Are you using Salesforce?
If yes, how are you entering resume data into Salesforce?
Is creating a new Contact/Lead/Custom Object in Salesforce consuming a lot of your time?
We understand that manual resume data entry can be one of the biggest challenges for you. Manually filling in details of the candidates from their resumes in Salesforce not only takes a lot of time of recruiters but also results in incorrect entries, missing information, etc.
What can you do to automate the process of extracting applicant information from resumes and storing it in Salesforce?
There is nothing more powerful than HR technology.
We believe that a recruiter’s job has a lot more scope than just doing data entry. It involves identifying the future hiring needs, planning and executing the recruitment process, and creating strategies. But manual resume data entry takes up most of their time and they end up paying more attention to this task than focus on creating strategies.
What Can You Do With RChilli Resume Parser in Salesforce?
- Data Extraction in 140+ Fields– Once you parse a resume, the resume parser will automatically populate the data fields such as experience, education, skills, contact details, etc. by extracting the complete information from the resume.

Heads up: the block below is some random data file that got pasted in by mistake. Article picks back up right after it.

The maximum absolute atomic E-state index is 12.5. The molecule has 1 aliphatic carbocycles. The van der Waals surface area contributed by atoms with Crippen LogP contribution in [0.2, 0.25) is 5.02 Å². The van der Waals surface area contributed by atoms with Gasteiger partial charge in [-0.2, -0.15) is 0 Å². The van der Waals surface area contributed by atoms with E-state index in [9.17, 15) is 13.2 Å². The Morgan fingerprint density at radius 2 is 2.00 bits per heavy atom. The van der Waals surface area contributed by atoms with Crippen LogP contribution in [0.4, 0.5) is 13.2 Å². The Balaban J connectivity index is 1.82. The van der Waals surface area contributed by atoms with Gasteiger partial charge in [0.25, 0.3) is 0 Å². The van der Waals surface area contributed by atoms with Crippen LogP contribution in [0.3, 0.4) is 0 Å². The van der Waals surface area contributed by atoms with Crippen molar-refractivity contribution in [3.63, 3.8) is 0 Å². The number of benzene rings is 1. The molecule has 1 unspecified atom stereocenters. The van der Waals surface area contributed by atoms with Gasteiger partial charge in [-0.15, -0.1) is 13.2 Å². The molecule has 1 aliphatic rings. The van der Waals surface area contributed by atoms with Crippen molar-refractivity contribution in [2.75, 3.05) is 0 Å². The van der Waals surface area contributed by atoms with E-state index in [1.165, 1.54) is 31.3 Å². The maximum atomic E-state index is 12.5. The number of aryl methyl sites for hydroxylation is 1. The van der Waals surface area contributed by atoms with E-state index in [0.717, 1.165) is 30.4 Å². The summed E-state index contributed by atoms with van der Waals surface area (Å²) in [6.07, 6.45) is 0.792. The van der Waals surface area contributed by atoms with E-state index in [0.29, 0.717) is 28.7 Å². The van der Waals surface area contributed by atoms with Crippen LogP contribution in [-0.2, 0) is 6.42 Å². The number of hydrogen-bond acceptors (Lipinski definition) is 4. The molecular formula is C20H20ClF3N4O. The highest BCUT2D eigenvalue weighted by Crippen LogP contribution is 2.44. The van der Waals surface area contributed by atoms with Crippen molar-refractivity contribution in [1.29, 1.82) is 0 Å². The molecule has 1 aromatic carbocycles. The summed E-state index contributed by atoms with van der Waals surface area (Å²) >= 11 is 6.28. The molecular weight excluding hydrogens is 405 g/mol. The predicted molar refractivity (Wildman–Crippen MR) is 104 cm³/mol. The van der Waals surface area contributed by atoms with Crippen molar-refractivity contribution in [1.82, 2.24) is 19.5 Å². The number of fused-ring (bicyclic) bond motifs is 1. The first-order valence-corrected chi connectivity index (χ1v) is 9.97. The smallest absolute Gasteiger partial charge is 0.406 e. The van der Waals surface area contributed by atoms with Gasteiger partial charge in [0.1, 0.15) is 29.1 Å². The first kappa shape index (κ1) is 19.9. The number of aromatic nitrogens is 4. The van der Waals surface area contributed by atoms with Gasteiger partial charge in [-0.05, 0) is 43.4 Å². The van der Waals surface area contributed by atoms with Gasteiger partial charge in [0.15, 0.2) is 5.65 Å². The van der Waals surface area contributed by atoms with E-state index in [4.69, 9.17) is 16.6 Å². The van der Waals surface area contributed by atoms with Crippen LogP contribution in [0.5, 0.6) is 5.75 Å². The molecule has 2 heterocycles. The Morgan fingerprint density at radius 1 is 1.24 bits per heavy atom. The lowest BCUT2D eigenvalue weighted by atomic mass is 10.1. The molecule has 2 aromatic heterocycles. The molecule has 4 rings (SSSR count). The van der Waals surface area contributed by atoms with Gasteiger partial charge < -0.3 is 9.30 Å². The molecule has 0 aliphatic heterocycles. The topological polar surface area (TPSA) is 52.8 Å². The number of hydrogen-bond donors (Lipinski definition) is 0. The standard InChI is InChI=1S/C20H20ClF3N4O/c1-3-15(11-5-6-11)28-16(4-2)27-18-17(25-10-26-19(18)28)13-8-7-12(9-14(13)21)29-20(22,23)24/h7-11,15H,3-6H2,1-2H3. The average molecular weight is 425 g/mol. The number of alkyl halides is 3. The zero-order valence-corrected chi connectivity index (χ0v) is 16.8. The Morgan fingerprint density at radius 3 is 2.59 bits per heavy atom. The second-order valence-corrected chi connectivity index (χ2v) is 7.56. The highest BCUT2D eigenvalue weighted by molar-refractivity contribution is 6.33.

- Bulk Import– With this unique feature, you can easily parse multiple resumes in a go, automatically extract their details and instantly add data in Salesforce.
- Email Inbox Integration– Quickly parse resumes from single or multiple email inboxes.
Benefits of Using RChilli Resume Parser in Salesforce
- Reduce data entry time by up to 89%.
- Easily import multiple resumes and save time.
- Within less than two seconds, get resume data from your email inbox to your database.
To know more about how our resume parser can help you in Salesforce, check out our app at Salesforce AppExchange.
RChilli is the most trusted partner for Parsing, Matching, and Data enrichment for global recruiting platforms. It is ISO 27001:2013 certified and GDPR compliant organization serving 1600+ customers in 37+ countries.
Originally published on the RChilli blog.